This Bukenya was a far cry from the one whom the late former speaker of parliament, James Wapakhabulo, described as mildly ambitious. As chairperson of the Movement Caucus up to 2000, Bukenya’s naivety appeared to be confirmed when he tried to let Besigye present a dossier titled “An insider’s view of how the Movement lost the broad base” that contained stinging criticism of Museveni’s rule.
Bukenya was blocked from having the document discussed by the caucus and Besigye eventually publicised it, leading to calls for his arraignment before the military court martial since he was still a serving military officer. For his naivety, Bukenya was rewarded with a promotion to junior minister of Trade.
When Museveni courted him as minister for the Presidency and later made him VP, Bukenya’s cards were that he was not thought to be very ambitious and was unschooled in the craft of politics. Bukenya proved to be an astute and ambitious politician. Whenever Museveni looked to fire him, Bukenya emerged with a new thunder stroke from his powerbase, Buganda.
In 2008 he published his autobiography, Through Intricate Corridors to Power, a title that made some people, probably including Museveni himself, uncomfortable.
At the time Buganda was leading a big national fight against amendments to the land law that had been proposed in 2007. Tensions were high. Museveni had called Kabaka Mutebi to discuss the issue but the kabaka had refused to take Museveni’s calls. Infuriated, Museveni had just asked NRM members to make a choice between being “national leaders or clan leaders”. Amidst this tension, Bukenya invited the Kabaka to launch his book and addressed the Kabaka as “my best friend”.
On page 46 of the book, he wrote: “I belong to and also head the trunk clan lineage (omutuba) of Balibaseka of Bukoma in Mpigi district. I am a direct descendant of the family (olujja) of my great grandfather Kagugube. I was enthroned with the bark cloth which is the original dress of the Baganda, and I am really proud to be so deeply rooted in Buganda.”
Over this period, however, Museveni received dossier upon dossier of Bukenya’s attempts to mobilise Catholic priests, senior Baganda in the army and the rest of Buganda and Uganda.
As the anti-Bukenya campaign intensified, the senior NRM member we referred to earlier puts it, Bukenya seems to have resolved to “die fighting” since he feared Museveni would sack him soon.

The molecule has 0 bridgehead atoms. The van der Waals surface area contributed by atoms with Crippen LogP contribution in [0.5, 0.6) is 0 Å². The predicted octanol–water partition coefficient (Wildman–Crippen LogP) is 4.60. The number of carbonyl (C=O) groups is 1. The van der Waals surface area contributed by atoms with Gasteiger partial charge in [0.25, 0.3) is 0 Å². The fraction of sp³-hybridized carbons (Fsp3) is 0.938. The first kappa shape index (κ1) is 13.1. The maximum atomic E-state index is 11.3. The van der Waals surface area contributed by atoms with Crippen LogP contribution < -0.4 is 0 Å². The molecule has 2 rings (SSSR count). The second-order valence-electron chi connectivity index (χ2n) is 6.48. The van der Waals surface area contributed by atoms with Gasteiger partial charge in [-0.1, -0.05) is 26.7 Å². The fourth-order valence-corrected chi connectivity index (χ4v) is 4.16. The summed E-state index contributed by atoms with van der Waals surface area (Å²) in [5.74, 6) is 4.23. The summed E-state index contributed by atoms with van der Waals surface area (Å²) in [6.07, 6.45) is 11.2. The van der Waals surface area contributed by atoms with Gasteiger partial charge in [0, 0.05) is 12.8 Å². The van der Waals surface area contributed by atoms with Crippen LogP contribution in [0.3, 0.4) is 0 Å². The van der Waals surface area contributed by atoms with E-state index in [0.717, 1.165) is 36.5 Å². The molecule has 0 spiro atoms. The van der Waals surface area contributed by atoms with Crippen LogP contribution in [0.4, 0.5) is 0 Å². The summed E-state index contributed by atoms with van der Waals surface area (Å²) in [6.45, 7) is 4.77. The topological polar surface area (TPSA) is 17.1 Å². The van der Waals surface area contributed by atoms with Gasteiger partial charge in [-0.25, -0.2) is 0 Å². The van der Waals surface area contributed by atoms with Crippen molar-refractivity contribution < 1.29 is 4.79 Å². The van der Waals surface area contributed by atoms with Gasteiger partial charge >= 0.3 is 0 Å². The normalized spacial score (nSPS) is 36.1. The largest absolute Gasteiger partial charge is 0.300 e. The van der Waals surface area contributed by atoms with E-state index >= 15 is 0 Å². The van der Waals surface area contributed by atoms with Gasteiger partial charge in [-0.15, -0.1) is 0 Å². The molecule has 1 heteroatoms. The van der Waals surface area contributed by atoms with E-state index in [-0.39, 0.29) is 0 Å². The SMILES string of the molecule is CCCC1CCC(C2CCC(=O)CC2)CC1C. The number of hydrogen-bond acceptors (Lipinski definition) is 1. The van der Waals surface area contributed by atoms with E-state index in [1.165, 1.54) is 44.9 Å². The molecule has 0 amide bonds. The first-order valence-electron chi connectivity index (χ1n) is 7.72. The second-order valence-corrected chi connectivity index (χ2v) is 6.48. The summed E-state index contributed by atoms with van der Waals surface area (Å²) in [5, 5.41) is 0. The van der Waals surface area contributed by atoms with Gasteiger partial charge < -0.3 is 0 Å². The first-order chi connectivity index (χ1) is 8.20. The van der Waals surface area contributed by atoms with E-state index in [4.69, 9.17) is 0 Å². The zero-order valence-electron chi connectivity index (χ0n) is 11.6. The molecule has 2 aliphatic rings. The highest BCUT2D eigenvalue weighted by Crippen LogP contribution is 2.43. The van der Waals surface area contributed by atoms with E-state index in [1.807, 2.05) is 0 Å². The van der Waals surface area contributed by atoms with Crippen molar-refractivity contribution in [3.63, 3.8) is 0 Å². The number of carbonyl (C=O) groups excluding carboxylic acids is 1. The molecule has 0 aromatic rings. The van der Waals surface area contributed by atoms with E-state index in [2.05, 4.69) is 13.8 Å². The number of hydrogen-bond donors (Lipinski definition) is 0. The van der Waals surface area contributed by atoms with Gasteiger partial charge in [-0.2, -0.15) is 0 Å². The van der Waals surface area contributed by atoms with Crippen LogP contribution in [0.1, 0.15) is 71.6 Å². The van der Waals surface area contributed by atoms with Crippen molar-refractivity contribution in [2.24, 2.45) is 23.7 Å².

To hit back at his opponents, Bukenya told the then Daily Monitor Managing Director Conrad Nkutu in a 2005 interview that a “mafia” in the government was bent on destroying him.
In characteristic style, after crisis meetings at State House with Museveni, then Defence Minister Amama Mbabazi, Prime Minister Apolo Nsibambi and Attorney General Kidhu Makubuya, Bukenya denied comments he had made to Nkutu. But the record stood and many observers believe Bukenya revelations managed to “tie” Museveni’s hands from sacking him for some time.
But the hammer finally fell acrimoniously in May last year. Museveni, those close to him say, usually drops only those with no political capital, lest they turn against him. Did he misread Bukenya?
The counter attack
Bukenya appears to thrive on concealment of any presidential ambitions. When we put the question to him for this story, he said it would be best if he explained it in an interview. When we scheduled an interview, he failed to meet us. Nothing unusual there; you never know anything for sure with Bukenya. In fact, even if he said he would stand, you would never be sure until his name was on the ballot, and the votes had been counted. Could he, knowing that Museveni fears any challenge to his power, just wants to unsettle his former boss?
So far Museveni has dealt with Bukenya in typical fashion; he ensured Bukenya’s successor, Edward Ssekandi, is also a Catholic and a Muganda.
He also extended conciliatory gestures like siding with him when Bukenya faced corruption charges. The case was dropped at Museveni’s insistence. However, attitude could change if Bukenya throws his hat in the ring. They could get ugly if Museveni plucks other cases, including findings by then-IGG Jotham Tumwesigye that in the late 1990s, Bukenya had stolen money from Makerere University Faculty of Medicine of which he was dean before he joined politics in 1996. Bukenya’s appointment as minister and later vice president at one time looked endangered by these allegations. When Museveni asked Bukenya about it before appointing him vice president, sources tell us, he told him that he refunded the money.
If Bukenya runs for president, he will be sure that these allegations will be used against him.
The campaign for the man who likes his suits dark and slightly oversize will possibly not be difficult because he is already well-known in some parts of Uganda as ‘upland rice VP”. But to be a historic figure, as they say, one must make history. Bukenya will become the first former Ugandan VP to challenge his former boss if he chooses to. But would his closeness to Mengo enable him to wrest the Baganda away from Museveni?